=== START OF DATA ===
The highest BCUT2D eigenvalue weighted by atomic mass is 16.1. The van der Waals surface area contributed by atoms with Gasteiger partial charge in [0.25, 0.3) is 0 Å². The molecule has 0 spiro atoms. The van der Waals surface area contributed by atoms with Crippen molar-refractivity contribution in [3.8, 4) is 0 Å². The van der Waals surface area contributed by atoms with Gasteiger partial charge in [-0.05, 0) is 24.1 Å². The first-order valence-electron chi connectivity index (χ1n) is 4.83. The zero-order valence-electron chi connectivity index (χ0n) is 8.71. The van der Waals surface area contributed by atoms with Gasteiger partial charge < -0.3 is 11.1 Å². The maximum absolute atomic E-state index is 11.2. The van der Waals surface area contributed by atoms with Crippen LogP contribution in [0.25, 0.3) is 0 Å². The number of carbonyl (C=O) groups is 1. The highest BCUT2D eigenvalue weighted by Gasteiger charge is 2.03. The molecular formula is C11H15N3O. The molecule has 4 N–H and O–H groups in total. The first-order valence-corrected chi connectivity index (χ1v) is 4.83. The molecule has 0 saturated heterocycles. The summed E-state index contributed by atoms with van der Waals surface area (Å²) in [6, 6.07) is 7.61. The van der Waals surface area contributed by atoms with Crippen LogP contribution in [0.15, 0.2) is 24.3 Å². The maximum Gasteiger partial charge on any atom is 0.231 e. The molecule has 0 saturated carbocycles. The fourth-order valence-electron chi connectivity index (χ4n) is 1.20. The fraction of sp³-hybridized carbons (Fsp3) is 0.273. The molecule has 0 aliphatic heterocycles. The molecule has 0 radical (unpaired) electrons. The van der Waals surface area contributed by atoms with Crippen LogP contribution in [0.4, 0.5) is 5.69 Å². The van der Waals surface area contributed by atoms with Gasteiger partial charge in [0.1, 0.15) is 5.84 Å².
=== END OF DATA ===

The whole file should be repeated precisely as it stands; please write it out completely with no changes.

The highest BCUT2D eigenvalue weighted by atomic mass is 16.1. The van der Waals surface area contributed by atoms with Gasteiger partial charge in [0.25, 0.3) is 0 Å². The molecule has 0 spiro atoms. The van der Waals surface area contributed by atoms with Crippen molar-refractivity contribution in [3.8, 4) is 0 Å². The van der Waals surface area contributed by atoms with Gasteiger partial charge in [-0.05, 0) is 24.1 Å². The first-order valence-electron chi connectivity index (χ1n) is 4.83. The zero-order valence-electron chi connectivity index (χ0n) is 8.71. The van der Waals surface area contributed by atoms with Gasteiger partial charge < -0.3 is 11.1 Å². The maximum absolute atomic E-state index is 11.2. The van der Waals surface area contributed by atoms with Crippen LogP contribution in [0.25, 0.3) is 0 Å². The number of carbonyl (C=O) groups is 1. The highest BCUT2D eigenvalue weighted by Gasteiger charge is 2.03. The molecular formula is C11H15N3O. The molecule has 4 N–H and O–H groups in total. The first-order valence-corrected chi connectivity index (χ1v) is 4.83. The molecule has 0 saturated heterocycles. The summed E-state index contributed by atoms with van der Waals surface area (Å²) in [6, 6.07) is 7.61. The van der Waals surface area contributed by atoms with Crippen LogP contribution in [0.15, 0.2) is 24.3 Å². The maximum Gasteiger partial charge on any atom is 0.231 e. The molecule has 0 saturated carbocycles. The fourth-order valence-electron chi connectivity index (χ4n) is 1.20. The fraction of sp³-hybridized carbons (Fsp3) is 0.273. The molecule has 0 aliphatic heterocycles. The molecule has 0 radical (unpaired) electrons. The van der Waals surface area contributed by atoms with Crippen LogP contribution in [0.4, 0.5) is 5.69 Å². The van der Waals surface area contributed by atoms with Gasteiger partial charge in [0.1, 0.15) is 5.84 Å².